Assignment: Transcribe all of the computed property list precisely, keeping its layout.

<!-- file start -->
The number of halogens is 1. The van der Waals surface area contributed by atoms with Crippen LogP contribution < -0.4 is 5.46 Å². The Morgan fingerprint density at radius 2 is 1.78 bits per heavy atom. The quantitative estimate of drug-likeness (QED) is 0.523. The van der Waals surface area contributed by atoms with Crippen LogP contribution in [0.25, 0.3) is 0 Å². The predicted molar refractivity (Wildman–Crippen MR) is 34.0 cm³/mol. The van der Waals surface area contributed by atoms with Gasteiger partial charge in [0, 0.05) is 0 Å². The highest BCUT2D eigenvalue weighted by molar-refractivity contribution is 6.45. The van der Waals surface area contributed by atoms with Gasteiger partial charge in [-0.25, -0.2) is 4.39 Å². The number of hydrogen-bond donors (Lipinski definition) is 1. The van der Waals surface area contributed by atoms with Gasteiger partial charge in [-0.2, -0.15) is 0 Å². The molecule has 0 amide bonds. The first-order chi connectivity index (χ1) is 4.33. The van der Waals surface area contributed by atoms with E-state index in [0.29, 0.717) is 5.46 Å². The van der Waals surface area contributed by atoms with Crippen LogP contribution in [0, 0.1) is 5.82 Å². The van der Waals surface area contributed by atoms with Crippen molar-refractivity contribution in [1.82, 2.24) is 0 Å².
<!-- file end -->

The number of halogens is 1. The van der Waals surface area contributed by atoms with Crippen LogP contribution < -0.4 is 5.46 Å². The Morgan fingerprint density at radius 2 is 1.78 bits per heavy atom. The quantitative estimate of drug-likeness (QED) is 0.523. The van der Waals surface area contributed by atoms with Crippen LogP contribution in [0.25, 0.3) is 0 Å². The predicted molar refractivity (Wildman–Crippen MR) is 34.0 cm³/mol. The van der Waals surface area contributed by atoms with Gasteiger partial charge in [0, 0.05) is 0 Å². The highest BCUT2D eigenvalue weighted by molar-refractivity contribution is 6.45. The van der Waals surface area contributed by atoms with Gasteiger partial charge in [-0.25, -0.2) is 4.39 Å². The number of hydrogen-bond donors (Lipinski definition) is 1. The van der Waals surface area contributed by atoms with Gasteiger partial charge in [-0.2, -0.15) is 0 Å². The molecule has 0 amide bonds. The first-order chi connectivity index (χ1) is 4.33. The van der Waals surface area contributed by atoms with E-state index in [0.29, 0.717) is 5.46 Å². The van der Waals surface area contributed by atoms with Crippen LogP contribution in [0, 0.1) is 5.82 Å². The van der Waals surface area contributed by atoms with Crippen molar-refractivity contribution in [1.82, 2.24) is 0 Å².